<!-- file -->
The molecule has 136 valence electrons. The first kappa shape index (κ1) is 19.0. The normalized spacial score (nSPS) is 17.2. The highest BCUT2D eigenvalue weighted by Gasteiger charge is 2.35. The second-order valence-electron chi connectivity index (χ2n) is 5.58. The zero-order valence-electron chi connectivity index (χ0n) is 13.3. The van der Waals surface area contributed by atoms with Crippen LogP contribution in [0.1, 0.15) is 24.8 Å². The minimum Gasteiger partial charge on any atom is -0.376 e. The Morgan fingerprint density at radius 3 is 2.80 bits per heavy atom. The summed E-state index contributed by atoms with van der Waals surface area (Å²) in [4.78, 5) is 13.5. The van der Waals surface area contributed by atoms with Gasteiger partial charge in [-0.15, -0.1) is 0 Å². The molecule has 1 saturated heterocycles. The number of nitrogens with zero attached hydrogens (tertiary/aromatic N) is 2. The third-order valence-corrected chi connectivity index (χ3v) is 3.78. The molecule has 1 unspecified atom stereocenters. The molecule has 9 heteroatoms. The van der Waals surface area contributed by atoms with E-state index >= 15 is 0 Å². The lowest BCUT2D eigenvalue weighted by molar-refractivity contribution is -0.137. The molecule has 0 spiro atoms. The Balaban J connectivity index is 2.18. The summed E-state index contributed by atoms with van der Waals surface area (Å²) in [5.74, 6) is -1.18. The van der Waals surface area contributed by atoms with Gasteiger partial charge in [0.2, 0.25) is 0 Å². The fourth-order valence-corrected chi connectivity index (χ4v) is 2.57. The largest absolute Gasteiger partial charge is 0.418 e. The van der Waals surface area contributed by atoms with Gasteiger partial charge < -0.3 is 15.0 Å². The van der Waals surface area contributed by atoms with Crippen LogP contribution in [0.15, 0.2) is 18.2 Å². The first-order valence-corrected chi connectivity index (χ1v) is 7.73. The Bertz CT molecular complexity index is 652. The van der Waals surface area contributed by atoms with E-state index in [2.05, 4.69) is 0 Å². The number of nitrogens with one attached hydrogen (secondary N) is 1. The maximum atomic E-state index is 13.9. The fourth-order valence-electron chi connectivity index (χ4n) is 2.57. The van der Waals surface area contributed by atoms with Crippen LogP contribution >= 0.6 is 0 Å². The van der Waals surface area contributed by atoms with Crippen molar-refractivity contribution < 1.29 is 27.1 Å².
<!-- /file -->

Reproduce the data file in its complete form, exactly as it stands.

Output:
The molecule has 136 valence electrons. The first kappa shape index (κ1) is 19.0. The normalized spacial score (nSPS) is 17.2. The highest BCUT2D eigenvalue weighted by Gasteiger charge is 2.35. The second-order valence-electron chi connectivity index (χ2n) is 5.58. The zero-order valence-electron chi connectivity index (χ0n) is 13.3. The van der Waals surface area contributed by atoms with Crippen LogP contribution in [0.1, 0.15) is 24.8 Å². The minimum Gasteiger partial charge on any atom is -0.376 e. The Morgan fingerprint density at radius 3 is 2.80 bits per heavy atom. The summed E-state index contributed by atoms with van der Waals surface area (Å²) in [4.78, 5) is 13.5. The van der Waals surface area contributed by atoms with Gasteiger partial charge in [-0.15, -0.1) is 0 Å². The molecule has 1 saturated heterocycles. The number of nitrogens with zero attached hydrogens (tertiary/aromatic N) is 2. The third-order valence-corrected chi connectivity index (χ3v) is 3.78. The molecule has 1 unspecified atom stereocenters. The molecule has 9 heteroatoms. The van der Waals surface area contributed by atoms with E-state index >= 15 is 0 Å². The lowest BCUT2D eigenvalue weighted by molar-refractivity contribution is -0.137. The molecule has 0 spiro atoms. The Balaban J connectivity index is 2.18. The summed E-state index contributed by atoms with van der Waals surface area (Å²) in [5.74, 6) is -1.18. The van der Waals surface area contributed by atoms with Gasteiger partial charge in [0.2, 0.25) is 0 Å². The fourth-order valence-corrected chi connectivity index (χ4v) is 2.57. The largest absolute Gasteiger partial charge is 0.418 e. The van der Waals surface area contributed by atoms with Gasteiger partial charge < -0.3 is 15.0 Å². The van der Waals surface area contributed by atoms with Crippen LogP contribution in [0.15, 0.2) is 18.2 Å². The first-order valence-corrected chi connectivity index (χ1v) is 7.73. The Bertz CT molecular complexity index is 652. The van der Waals surface area contributed by atoms with E-state index in [2.05, 4.69) is 0 Å². The number of nitrogens with one attached hydrogen (secondary N) is 1. The maximum atomic E-state index is 13.9. The fourth-order valence-electron chi connectivity index (χ4n) is 2.57. The van der Waals surface area contributed by atoms with Crippen LogP contribution >= 0.6 is 0 Å². The van der Waals surface area contributed by atoms with Crippen molar-refractivity contribution < 1.29 is 27.1 Å².